History
Transocean Air Lines        1946 - 1960
Transocean Air Lines - The First Aviation Conglomerate
Atlantic-European Division

Transocean's Atlantic-European Division (AED) was established in 1947. The location of its first
headquarters was Teterboro, New Jersey, but was later moved to Bradley Field, Windsor Locks,
Connecticut. This move helped to supplement Transocean's West Coast commercial
operations and aided in expanding the airline's services to the Atlantic Seaboard and Europe.
By 1953, the highly successful AED operation, which included Flight Enterprises, Inc. and the
Transocean Air Lines Overhaul Agency, had 160 employees and had outgrown its facilities. The
organization was moved to another compound with hangar and office space that were used by
work shifts around the clock, seven days a week. Employment increased from 400 to 4,000
between 1956 and 1958, with a $4 million payroll. By April of 1958, the company had provided
millions of passenger miles of transatlantic airlift for MATS under a contract calling for a series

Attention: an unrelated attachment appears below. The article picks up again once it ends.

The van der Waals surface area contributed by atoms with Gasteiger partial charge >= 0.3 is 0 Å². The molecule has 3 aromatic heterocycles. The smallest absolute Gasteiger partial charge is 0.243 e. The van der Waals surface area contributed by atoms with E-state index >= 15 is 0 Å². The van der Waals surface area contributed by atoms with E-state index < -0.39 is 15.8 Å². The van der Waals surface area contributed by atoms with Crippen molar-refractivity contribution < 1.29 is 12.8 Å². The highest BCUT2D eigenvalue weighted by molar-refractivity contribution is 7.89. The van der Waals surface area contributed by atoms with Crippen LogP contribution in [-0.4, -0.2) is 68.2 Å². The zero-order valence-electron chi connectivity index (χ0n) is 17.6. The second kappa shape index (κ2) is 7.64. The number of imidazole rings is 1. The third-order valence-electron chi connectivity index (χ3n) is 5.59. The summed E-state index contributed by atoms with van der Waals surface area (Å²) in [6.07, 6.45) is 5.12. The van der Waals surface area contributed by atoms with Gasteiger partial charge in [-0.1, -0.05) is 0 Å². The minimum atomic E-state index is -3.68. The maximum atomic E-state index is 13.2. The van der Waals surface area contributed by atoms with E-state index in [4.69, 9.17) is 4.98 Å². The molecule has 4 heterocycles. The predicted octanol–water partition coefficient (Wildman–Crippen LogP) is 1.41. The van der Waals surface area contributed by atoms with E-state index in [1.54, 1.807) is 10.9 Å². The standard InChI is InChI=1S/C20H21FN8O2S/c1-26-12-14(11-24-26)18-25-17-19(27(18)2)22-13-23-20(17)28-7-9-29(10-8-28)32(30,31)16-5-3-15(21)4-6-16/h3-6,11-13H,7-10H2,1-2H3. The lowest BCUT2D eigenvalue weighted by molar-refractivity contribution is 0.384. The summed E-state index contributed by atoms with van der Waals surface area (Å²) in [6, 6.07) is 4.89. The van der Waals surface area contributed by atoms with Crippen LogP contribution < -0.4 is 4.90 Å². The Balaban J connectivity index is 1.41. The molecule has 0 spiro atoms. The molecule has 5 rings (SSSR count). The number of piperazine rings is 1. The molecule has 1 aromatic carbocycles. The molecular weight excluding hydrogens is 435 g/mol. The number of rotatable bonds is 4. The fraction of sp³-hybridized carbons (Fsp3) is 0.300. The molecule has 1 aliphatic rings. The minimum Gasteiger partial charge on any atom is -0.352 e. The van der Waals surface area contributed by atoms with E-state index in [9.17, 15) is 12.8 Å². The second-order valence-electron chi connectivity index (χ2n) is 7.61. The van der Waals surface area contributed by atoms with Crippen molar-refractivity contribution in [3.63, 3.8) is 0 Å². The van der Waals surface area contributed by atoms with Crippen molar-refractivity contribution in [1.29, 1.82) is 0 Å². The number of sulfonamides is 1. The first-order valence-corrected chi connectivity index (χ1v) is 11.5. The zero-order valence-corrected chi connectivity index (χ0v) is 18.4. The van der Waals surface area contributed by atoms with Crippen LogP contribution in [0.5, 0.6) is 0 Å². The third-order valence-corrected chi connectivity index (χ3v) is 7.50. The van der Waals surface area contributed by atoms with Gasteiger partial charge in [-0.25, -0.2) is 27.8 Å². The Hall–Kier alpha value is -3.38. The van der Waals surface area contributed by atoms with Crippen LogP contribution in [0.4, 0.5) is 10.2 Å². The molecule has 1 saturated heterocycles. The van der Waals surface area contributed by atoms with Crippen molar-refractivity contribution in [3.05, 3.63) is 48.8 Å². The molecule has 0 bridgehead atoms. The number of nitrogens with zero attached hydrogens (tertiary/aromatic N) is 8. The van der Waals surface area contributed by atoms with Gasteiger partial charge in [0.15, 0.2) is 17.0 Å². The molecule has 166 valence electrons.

of Constellation flights from New York to Frankfurt and Manchester.
The TALOA-Bradley facility was the first aircraft maintenance base in New England to be
approved by the CAA for airframe and instrument overhaul. Accessory and radio ratings were
later added to expand TAL's services. Among the numerous jobs performed by the Transocean
Air Lines Overhaul Agency at Bradley Field was the overhauling of five R5C-1 aircraft (U.S. Navy
model designation of a C-46 aircraft), as well as radio transmitters, dynamotors, and
oscillators. DC-4 and C-46 aircraft were also serviced by the overhaul agency for the Argentine
Aeronautical Commission, as were airplanes owned by U.S. commercial airlines. The AED
also operated maintenance repair stations at U.S. Air Force bases in South Carolina and New
Jersey to service MATS C-121 aircraft.
In 1949, Superintendent of Maintenance Harry Gorski and his team introduced what was
probably the first movie projector and screen on board an airplane. It was installed on a DC-4
owned by the Pakistani national airline during overhaul of the aircraft at TAL's Bradley Field
operation. After the first showing of a short movie on the equipment, the PAK-AIR representative
turned to TAL's projectionist and asked, "How come you got no Mickey Mouse?"
Under the leadership of President Edward Ringo and Vice President Don Zipfel, Flight
Enterprises soon became the largest Air Force contract overhaul firm on the East Coast and
one of Transocean's most profitable subsidiaries. Flight Enterprises continued in business
well after the airline's demise in early 1960.
Donald C. Zipfel, director of
operations, TAL's
Atlantic-European Division
and Edward W. Ringo, vice
president.